Not much will come in between me and food, but this painting did.
As my family and I were eating dinner, I was watching the sky getting darker and darker until it opened up and poured for about 15 minutes then the sky turned a crazy orange color. I got up from the table looking out the windows trying to get a good view- maybe something I could paint. I ended up walking down the street to get a view of the sky as it moved from a pinky-yellow color to an orange. I did a quick painting, working with large brushes and a pallet knife on a small 8 x 6 inch surface.
Jim and I were recipients of one of the last artist residencies at the Elizabeth Bishop House in Great Village, Nova Scotia. We spent a week in the childhood and spiritual home of Elizabeth Bishop (1911-1979), former poet laureate of the United States (1949-1950), and winner of the Pulitzer Prize (1956) and National Book Award (1970).
We enjoyed painting, drawing, reading, and taking photos at the house and nearby. It was an inspirational space. The house was full of the work of previous writers and artists who stayed there and books by and about Elizabeth Bishop. The light off the Bay of Fundy and rolling hills of this rural place fueled many paintings.
We extended our art-making trip into Maine and spent another week on Penobscot Bay making more work.
We are back now, finishing work started on the trip, reading back through journal entries and decompressing from a great art making trip.
Unfortunately, after ten years of providing residencies to artists and writers the program has ended. We feel very lucky that we could work in the wonderful space and around Great Village environs.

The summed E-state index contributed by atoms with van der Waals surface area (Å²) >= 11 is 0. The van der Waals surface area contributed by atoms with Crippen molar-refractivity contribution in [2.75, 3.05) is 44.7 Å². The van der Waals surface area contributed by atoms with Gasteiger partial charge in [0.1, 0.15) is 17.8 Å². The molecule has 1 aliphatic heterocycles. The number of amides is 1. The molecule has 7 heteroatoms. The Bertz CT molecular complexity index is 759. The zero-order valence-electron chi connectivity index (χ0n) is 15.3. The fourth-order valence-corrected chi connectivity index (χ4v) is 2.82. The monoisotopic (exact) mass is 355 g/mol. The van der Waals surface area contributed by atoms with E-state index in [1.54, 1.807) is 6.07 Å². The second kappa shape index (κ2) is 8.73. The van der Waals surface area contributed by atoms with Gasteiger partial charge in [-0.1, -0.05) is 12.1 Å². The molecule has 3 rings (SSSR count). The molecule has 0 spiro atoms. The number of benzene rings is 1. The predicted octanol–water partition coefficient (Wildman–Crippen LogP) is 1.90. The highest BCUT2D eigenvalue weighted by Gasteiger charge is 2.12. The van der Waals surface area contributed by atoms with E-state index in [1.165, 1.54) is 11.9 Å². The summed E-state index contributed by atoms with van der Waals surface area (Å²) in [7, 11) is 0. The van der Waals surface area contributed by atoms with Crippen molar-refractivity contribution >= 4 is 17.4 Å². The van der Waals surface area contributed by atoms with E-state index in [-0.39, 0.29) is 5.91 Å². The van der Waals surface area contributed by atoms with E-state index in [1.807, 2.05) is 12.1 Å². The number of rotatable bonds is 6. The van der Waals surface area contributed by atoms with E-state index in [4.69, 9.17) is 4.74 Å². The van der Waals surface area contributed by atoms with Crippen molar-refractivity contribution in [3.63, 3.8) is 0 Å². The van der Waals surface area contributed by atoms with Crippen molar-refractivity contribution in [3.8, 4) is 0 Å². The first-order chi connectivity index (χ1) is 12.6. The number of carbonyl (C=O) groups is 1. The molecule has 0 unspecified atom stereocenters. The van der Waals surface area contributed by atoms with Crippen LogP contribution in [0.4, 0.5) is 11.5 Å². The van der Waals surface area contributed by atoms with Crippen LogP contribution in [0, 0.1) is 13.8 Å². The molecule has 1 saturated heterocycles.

Kate Kern Mundie captures Philadelphia’s offbeat splendor in traditional landscape paintings. In one piece, she depicts a foggy, gray sky over Philadelphia’s City Hall with pleasing, chunky brushstrokes. Another painting reveals the stark difference between the tranquil Schuylkill River and the harsh highway circling around it.
Mundie is especially interested in unexpected places of beauty in the city. “You’ll be walking past Schuylkill River, with all the highways and bridges, and you’ll think, ‘Ugh, gross. It’s all industrial,’” she says. “And then something about it is beautiful. There’s a beautiful shape or beautiful colors.”
Mundie, a Pennsylvania Academy of Fine Arts graduate, takes a cue from the Ashcan School painters. The early-20th-century artists highlighted the aesthetics of working-class neighborhoods and urban streets. Many of them also attended Mundie’s alma mater, but that isn’t why she looks to them for inspiration.
“I was drawn to it because of their bold contrast between light and dark colors,” she says.
Like Mundie, some Ashcan artists were also landscape painters in urban settings. That isn’t always an easy task. “There are times when we’ll go on vacation in New England, and I’ll think about how nice it is to just walk out the door and paint,” says Mundie. “But the city’s nice, too. There’s a lot of beauty here that we miss.”